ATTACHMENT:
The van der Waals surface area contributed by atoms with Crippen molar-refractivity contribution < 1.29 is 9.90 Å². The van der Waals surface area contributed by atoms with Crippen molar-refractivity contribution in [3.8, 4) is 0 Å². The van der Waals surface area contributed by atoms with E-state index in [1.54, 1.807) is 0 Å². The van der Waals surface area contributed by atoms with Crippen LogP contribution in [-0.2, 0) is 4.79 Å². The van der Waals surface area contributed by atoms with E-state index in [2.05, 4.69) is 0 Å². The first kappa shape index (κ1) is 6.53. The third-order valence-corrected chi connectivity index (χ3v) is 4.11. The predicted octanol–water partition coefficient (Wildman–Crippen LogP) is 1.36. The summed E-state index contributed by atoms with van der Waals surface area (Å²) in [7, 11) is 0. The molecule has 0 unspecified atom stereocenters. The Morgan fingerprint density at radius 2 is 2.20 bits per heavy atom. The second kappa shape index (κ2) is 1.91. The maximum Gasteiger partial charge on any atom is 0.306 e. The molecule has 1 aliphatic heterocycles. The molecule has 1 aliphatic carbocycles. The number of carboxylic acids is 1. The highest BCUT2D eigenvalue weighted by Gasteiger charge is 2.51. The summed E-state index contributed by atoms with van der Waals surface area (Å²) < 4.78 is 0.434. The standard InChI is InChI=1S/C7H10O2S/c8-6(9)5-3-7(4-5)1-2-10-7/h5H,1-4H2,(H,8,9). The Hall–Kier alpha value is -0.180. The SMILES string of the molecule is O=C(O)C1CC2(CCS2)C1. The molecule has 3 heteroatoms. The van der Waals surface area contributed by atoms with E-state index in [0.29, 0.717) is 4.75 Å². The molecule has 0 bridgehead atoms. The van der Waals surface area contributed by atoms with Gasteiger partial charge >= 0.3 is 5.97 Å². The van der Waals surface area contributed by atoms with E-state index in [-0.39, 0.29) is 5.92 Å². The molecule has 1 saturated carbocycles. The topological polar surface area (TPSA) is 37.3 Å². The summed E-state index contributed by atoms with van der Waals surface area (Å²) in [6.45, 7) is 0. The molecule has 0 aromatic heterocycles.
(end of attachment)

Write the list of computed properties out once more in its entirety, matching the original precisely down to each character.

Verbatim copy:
The van der Waals surface area contributed by atoms with Crippen molar-refractivity contribution < 1.29 is 9.90 Å². The van der Waals surface area contributed by atoms with Crippen molar-refractivity contribution in [3.8, 4) is 0 Å². The van der Waals surface area contributed by atoms with E-state index in [1.54, 1.807) is 0 Å². The van der Waals surface area contributed by atoms with Crippen LogP contribution in [-0.2, 0) is 4.79 Å². The van der Waals surface area contributed by atoms with E-state index in [2.05, 4.69) is 0 Å². The first kappa shape index (κ1) is 6.53. The third-order valence-corrected chi connectivity index (χ3v) is 4.11. The predicted octanol–water partition coefficient (Wildman–Crippen LogP) is 1.36. The summed E-state index contributed by atoms with van der Waals surface area (Å²) in [7, 11) is 0. The molecule has 0 unspecified atom stereocenters. The Morgan fingerprint density at radius 2 is 2.20 bits per heavy atom. The second kappa shape index (κ2) is 1.91. The maximum Gasteiger partial charge on any atom is 0.306 e. The molecule has 1 aliphatic heterocycles. The molecule has 1 aliphatic carbocycles. The number of carboxylic acids is 1. The highest BCUT2D eigenvalue weighted by Gasteiger charge is 2.51. The summed E-state index contributed by atoms with van der Waals surface area (Å²) < 4.78 is 0.434. The standard InChI is InChI=1S/C7H10O2S/c8-6(9)5-3-7(4-5)1-2-10-7/h5H,1-4H2,(H,8,9). The Hall–Kier alpha value is -0.180. The SMILES string of the molecule is O=C(O)C1CC2(CCS2)C1. The molecule has 3 heteroatoms. The van der Waals surface area contributed by atoms with E-state index in [0.29, 0.717) is 4.75 Å². The molecule has 0 bridgehead atoms. The van der Waals surface area contributed by atoms with Gasteiger partial charge >= 0.3 is 5.97 Å². The van der Waals surface area contributed by atoms with E-state index in [-0.39, 0.29) is 5.92 Å². The molecule has 1 saturated carbocycles. The topological polar surface area (TPSA) is 37.3 Å². The summed E-state index contributed by atoms with van der Waals surface area (Å²) in [6.45, 7) is 0. The molecule has 0 aromatic heterocycles.